It’s something of a gross generalization, but nonetheless founded in truth, that when actors step behind the camera you typically end up with pictures of actors acting. Superstar directorial debuts so often turn out to be talky, minor key affairs like Denzel Washington’s "Antwone Fisher" or Jodie Foster’s "Little Man Tate."
What’s less common to discover in a first feature is a purely cinematic sensibility — a story that’s been thought out in terms of images instead of just words. Natalie Portman’s "A Tale of Love and Darkness" is not always a successful movie, but it’s a movie through and through. Adapting Amos Oz’s beloved autobiographical novel, Portman makes bold visual choices and sticks to a personal, at times trying, aesthetic strategy. She’s a real filmmaker.
Anecdotal in structure, "A Tale of Love and Darkness" plays out as the vivid, if occasionally unreliable remembrances of an old man, glimpsed briefly teetering towards the camera in modern times before we flash back to 1945, when 10-year-old Amos (Amir Tessler) was living in Jerusalem with his wispy, nerdish father Arieh (Gilad Kahana) and an ethereal mom Fania, who seems to glow from within (Portman, naturally). The screenplay flutters a bit from one vignette to another, lingering on stray details and snatches of grown-up talk, approximating a young boy’s experience of events he does not quite yet understand.
Portman and cinematographer Sławomir Idziak keep the camera low to the ground, showing us the world from Amos’ vantage point. I thought a lot about Steven Spielberg during the film, particularly of the way "E.T." and "Empire Of The Sun" never broke from their child protagonists’ perspectives. I also recalled John Boorman’s "Hope And Glory," in which the London Blitz became a giant playground for kids who didn’t know any better. (Suffice it to say, Portman’s influences here are impressive and correct. Always steal from the best.)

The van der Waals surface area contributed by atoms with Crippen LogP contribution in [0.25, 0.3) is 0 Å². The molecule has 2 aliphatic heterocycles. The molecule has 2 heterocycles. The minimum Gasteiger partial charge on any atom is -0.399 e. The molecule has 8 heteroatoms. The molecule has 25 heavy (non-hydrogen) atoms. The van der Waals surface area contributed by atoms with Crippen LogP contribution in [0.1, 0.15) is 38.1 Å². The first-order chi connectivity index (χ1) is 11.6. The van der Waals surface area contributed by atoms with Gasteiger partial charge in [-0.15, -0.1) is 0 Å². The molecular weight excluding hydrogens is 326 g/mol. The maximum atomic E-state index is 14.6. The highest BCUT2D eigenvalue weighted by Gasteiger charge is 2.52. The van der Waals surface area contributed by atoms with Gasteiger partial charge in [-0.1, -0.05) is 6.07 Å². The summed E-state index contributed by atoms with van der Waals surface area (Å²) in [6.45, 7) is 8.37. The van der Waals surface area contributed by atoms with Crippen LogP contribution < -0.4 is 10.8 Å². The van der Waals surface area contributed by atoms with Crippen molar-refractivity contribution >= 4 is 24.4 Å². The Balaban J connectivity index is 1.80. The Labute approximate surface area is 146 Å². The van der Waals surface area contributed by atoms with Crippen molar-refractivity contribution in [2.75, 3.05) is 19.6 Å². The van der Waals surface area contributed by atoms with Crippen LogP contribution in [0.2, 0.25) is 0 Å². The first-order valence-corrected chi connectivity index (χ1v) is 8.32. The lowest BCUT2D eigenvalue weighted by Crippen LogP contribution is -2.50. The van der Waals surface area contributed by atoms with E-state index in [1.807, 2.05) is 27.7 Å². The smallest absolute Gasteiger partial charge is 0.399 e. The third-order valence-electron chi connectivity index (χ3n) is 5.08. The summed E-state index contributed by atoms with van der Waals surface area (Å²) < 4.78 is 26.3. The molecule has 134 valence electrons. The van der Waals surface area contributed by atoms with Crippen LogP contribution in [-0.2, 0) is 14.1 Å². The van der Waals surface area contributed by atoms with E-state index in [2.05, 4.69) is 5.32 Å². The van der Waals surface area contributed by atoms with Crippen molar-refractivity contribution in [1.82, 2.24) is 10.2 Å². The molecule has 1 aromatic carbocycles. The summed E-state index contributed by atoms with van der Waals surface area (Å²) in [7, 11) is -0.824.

What Amos is witnessing, of course, is what eventually becomes the founding of the state of Israel. Not that he knows what any of that means just yet, and Portman isn’t about to spoon-feed us folks in the audience, either. All this history-making stuff is just kinda going on in the background of one troubled family’s life. The world is changing outside of Amos’ window while he’s stuck inside watching his parents’ marriage fall apart.
Fania is slipping into a deep, dark depression. The delightful folk tales she once told her kid are now ugly and full of grisly details. Her sadness unassuaged by a nice-enough husband who never quite did it for her (Portman cruelly cuts between the bookish Arieh and a far swarthier actor playing the man of Fania’s fantasies) she just can’t muster it up to suffer through yet another damned war and seems to spiritually recede from the movie as it wears on, all but vanishing before young Amos’ eyes.
Portman was born in Israel and reportedly insisted that "A Tale of Love and Darkness" be shot entirely in Hebrew, which — given the currently disastrous market for foreign language film distribution — must’ve taken quite some doing. But in addition to lending the film a crucial verisimilitude, it also results in one of her most effective performances. Portman has always suffered from a slightly flattened affect to her line readings, which can at times sound robotic. (And not just in those "Star Wars" movies.) Here she seems liberated by the language, or at least maybe I was just more able to engage with the emotional physicality of her performance without getting hung up on occasional odd-duck pronunciations. Whichever the case, she’s very good in this.
But Portman’s even more impressive behind the camera. There’s a moment in "A Tale of Love and Darkness" that I still can’t shake, which begins with a child idly kicking a ball up against a wall one afternoon. The camera pans left and right, following the ball as it bounces off the wall and rolls back to the kid a couple times. Then after one particular kick a shot rings out, and we follow the ball again as it rolls back to the child, now dead in the street. It’s a brilliantly economical, absolutely horrifying moment conceived in purely cinematic terms. She’s the real deal.